I've Got A Mind To Ramble
By Keith S. Clements

Yazell Dazzle

Scott Mullins, the original host of the "Saturday Night Blues Party" on WFPK 91.9 FM, was on the air for twenty years from 1986 to this January. When Scott moved to Milwaukee for greener pastures, Woody Chancy briefly took over the three-hour show. Woody's marathon nine-hour broadcast, from 9 p.m. to 6 a.m., which included his own show, "Woody's Roadhouse," was meant to be temporary until a new host was found. (Woody admitted he preferred playing the "older music," much of which he obtained while working at Downhome Records many years ago in California.) Stacy Owen, Program Director at WFPK, hired Kevin Yazell to be the new host of the "Saturday Night Blues Party" two months ago.

Photo of Kevin Yazell, host of the 'Saturday Night Blues Party'
Photo By Photo by Keith Clements
Kevin Yazell, host of the 'Saturday Night Blues Party'

I thought it would be good to meet Kevin Yazell and get a little background, so we did an interview at the radio station on May 15. Kevin met me wearing a suit and tie: he's a financial advisor at Chase Bank. He grew up in Seymour, Indiana, plus lived briefly in Cincinnati and Indianapolis. He graduated from Ball State with a major in radio and television and twenty years later he's really doing broadcasting.

Yazell's window to the world was listening to FM radio in the mid-70s. He hosted a morning show in high school, thirty minutes before the first-period bell rang. Kevin remembers driving around Indianapolis as a teenager, listening to a program featuring the original versions of rock and roll songs, which got him started researching where that music came from. He loved the images of the old bluesmen.

When he read Alan Lomax's book "The Land Where the Blues Began," which put the blues in an historical perspective, he said, "It gave me an appreciation of what it was all about." His tastes in the blues are based in strong acoustic performances from Dion's latest record to Mississippi Fred McDowell.

Kevin had always wanted to own a record store, so in 1990 he cashed in everything he owned and opened two stores in Carmel and Bloomington, Indiana. He had a successful business for eight years and then got out of it at exactly the right time. He said, "The big dogs came in and started deep discounting and it became very hard to maintain a profit margin." When Kevin left the record business in 1998 he dabbled in some Dollar Stores, but he did not have the passion for that as he had with the record stores. He started in finances with UBS. He said, "Banking, like music, always had something new each week."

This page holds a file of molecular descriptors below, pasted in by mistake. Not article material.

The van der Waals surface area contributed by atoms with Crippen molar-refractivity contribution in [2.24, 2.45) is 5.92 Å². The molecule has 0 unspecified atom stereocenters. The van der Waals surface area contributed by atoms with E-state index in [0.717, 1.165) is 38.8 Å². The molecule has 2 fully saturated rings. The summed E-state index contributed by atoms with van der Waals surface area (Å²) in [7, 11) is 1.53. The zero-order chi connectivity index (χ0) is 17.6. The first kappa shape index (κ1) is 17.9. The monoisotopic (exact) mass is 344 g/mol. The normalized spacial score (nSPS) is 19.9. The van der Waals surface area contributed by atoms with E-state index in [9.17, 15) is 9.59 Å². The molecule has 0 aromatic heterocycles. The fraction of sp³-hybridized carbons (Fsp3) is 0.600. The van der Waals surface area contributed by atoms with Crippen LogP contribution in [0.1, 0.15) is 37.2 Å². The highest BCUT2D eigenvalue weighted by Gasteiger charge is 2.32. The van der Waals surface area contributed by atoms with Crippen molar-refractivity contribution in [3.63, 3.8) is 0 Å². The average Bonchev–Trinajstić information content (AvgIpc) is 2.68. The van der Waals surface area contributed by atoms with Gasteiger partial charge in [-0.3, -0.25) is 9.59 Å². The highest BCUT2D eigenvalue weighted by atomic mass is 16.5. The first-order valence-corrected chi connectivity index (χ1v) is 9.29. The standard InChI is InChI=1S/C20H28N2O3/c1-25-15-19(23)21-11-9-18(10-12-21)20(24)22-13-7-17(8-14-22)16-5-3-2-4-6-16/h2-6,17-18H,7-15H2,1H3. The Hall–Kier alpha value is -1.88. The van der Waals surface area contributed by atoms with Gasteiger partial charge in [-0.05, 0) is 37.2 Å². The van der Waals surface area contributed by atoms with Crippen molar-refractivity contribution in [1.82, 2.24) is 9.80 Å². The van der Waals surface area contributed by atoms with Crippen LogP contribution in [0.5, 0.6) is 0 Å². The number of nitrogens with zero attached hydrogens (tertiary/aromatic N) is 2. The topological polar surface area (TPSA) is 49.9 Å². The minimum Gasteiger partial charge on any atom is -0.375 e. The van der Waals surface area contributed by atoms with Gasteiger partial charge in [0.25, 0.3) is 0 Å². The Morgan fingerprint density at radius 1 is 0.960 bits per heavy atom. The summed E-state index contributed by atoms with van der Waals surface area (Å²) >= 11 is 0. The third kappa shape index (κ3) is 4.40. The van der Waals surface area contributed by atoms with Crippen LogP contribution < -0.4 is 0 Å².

A friend of Kevin's owned WJAA, a Triple-A radio station in Seymour. Kevin filled in occasionally, which lead to his current syndicated program, "The Rolling Stone Radio Hour." Because of Kevin's vast knowledge of the Stones, he was asked to do the show. What started out as a Wednesday night lark has lasted five years. It has evolved into the concept of what happened this week in the history of the Rolling Stones. The show is loosely syndicated, posted on a website at no charge. He has 14 stations from Virginia Beach to St. Paul, Alaska that have picked it up. Keith Richards is Kevin's main contact with the band. They met at a Rolling Stones Party in Washington, D. C. in 1994. When Keith did him a favor, Kevin paid him back giving him several obscure recordings. They have maintained this relationship of trading old blues records over the years.

Kevin's record collection is huge, with some LPs but mostly CDs. He said the blues selection at the station is good but 90% of what he plays on his shows comes from his own collection. When he's looking for more contemporary blues, he will check the station's resources. The show gives him the opportunity to revisit his old records and play them, since he doesn't have the time to do that on his own.